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27 Cards in this Set

  • Front
  • Back

What is transported in blood?

Oxygen, Carbon Dioxide and nutrients

What protein is important in red blood cells for the carrying of oxygen?


What are 3 features of red blood cells?

Has no nucleus, has a biconcave shape and has haemoglobin.

When haemoglobin combines with oxygen, what is made?


What vessels transport blood to the heart?


What vessels transport blood away from the heart?


What vessels are involved in gas exchange?


Describe the direction of blood flow through the heart. (vessels and chambers)

Vena cava > Right atrium > Right ventricle > Pulmonary Artery > (Lungs) > Pulmonary Vein > Left atrium > Left ventricle > Aorta

Which side of the heart carries deoxygenated blood?


Which side of the heart carries oxygenated blood?


What is the function of valves?

To prevent the backflow of blood

Which blood vessel contains valves?


What is the feature of capillaries which makes them efficient in their function?

They are one cell thick

What is the features of the trachea?

Contain rings of cartilage, have cilia and mucus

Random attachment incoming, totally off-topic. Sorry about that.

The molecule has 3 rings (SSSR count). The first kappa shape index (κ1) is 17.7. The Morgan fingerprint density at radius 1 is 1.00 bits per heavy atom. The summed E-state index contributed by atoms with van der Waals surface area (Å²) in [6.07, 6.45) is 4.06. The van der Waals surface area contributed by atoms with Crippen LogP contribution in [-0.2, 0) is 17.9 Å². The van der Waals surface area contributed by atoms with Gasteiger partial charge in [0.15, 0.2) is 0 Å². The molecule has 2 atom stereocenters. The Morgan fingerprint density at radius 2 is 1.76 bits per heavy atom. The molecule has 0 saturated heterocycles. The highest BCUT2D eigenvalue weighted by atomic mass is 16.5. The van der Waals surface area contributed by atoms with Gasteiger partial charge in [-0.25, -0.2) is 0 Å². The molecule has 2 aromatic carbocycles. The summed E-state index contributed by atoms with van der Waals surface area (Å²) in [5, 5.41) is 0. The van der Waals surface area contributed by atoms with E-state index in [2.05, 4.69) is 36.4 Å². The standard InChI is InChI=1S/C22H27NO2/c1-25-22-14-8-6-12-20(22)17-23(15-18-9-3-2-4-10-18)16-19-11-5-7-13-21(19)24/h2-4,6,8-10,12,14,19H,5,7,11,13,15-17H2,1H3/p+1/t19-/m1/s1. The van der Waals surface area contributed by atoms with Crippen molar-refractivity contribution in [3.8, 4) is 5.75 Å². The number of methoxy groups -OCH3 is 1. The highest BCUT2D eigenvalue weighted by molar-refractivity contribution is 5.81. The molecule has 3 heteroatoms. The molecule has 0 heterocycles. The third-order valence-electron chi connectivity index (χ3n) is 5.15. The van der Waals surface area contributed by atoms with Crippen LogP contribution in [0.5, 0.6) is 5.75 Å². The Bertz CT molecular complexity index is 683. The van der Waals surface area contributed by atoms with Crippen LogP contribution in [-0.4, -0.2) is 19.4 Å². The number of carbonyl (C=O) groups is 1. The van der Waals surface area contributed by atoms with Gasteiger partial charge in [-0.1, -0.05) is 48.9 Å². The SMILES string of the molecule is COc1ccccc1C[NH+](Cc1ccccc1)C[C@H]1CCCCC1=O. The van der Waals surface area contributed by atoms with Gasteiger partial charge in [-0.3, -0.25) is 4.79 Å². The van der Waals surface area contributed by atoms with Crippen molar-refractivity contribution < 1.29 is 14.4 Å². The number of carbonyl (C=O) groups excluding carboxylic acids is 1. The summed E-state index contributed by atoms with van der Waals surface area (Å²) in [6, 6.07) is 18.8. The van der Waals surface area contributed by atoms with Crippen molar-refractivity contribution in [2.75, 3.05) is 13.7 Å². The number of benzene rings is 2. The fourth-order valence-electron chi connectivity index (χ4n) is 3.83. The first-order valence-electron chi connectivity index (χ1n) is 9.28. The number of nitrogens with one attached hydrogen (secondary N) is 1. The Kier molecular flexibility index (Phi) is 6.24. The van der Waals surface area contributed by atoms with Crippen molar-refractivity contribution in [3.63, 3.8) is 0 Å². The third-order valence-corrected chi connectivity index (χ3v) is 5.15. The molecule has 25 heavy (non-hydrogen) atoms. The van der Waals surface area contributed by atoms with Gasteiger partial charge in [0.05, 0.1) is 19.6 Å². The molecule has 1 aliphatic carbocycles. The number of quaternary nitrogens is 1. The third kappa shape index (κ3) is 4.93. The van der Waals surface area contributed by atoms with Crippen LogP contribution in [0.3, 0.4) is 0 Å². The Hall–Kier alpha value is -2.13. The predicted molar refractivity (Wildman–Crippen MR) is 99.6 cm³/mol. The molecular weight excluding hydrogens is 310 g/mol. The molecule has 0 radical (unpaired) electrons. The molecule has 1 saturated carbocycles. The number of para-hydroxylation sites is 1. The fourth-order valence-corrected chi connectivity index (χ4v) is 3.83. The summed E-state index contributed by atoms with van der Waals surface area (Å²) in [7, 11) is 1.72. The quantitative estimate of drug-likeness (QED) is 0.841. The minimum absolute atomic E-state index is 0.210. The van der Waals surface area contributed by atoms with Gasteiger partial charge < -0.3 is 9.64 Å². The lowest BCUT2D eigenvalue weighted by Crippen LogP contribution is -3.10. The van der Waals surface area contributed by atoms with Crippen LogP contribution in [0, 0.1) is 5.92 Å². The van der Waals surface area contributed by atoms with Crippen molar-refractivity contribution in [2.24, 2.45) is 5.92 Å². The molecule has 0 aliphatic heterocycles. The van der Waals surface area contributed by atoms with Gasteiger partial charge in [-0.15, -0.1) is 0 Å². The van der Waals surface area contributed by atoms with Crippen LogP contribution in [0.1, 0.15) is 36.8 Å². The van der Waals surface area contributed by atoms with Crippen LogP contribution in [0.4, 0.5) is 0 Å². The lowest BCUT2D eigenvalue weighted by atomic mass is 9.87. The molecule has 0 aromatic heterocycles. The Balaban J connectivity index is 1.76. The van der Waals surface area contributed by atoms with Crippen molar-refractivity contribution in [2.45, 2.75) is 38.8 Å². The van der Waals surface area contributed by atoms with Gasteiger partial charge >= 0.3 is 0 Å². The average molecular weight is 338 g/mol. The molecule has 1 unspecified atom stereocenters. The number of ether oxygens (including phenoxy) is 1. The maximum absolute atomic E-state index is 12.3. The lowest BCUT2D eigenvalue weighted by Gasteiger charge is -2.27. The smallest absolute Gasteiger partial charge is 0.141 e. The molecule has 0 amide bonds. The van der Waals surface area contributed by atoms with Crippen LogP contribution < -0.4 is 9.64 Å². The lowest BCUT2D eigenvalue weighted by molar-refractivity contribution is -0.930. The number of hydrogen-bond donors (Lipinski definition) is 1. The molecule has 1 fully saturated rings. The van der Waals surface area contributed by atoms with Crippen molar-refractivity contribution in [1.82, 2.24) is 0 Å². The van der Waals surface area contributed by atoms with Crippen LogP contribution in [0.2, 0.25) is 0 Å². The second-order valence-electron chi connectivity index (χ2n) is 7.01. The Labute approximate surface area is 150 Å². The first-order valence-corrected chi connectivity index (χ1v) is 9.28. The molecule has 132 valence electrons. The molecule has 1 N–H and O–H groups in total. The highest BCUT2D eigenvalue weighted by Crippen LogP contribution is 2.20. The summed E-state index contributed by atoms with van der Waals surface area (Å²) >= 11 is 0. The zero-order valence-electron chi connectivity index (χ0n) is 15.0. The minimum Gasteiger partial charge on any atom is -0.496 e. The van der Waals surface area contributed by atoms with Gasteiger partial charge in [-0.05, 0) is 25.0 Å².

What is the purpose of the rings of cartilage in the trachea?

To help keep the airways open

Describe how the mucus and cilia work together

The mucus traps the dirt/dust/microbes and the cilia beat the mucus upward towards the throat to be swallowed.

What is the name given to the tiny air sacs in the lungs?

Alveoli (Pleural) or alveolus (singular)

List 3 features of alveoli

They have a moist lining, they are one cell thick and they are surrounded by lots of capillaries.

What is the purpose of digestion?

To break down large insoluble food molecules into smaller soluble food molecules to allow absorption into the bloodstream through the small intestine wall.

How does food molecules move through the digestive system?

By the process of peristalsis.

How does peristalsis work?

Peristalsisis a wave-like motion which occurs when the circular musclesin front of the food relax and at the same time circular muscles behind thefood contract pushing the food along.

Why is the small intestine efficient at its function?

It has a large surface area

What gives the small intestine its large surface area?

It is covered in lots of Villi (finger-like projections)

Name this structure

Name this structure

Vilus (singular) or Villi (plural)

What are features of the Villi?

They are one cell thick, they have a good blood supply and have a large surface area.

In a vilus, what is the purpose of the lacteal?

To absorb fatty acids and glycerol.

In a vilus, what is the purpose of the blood capilaries?

To absorb glucose and amino acids.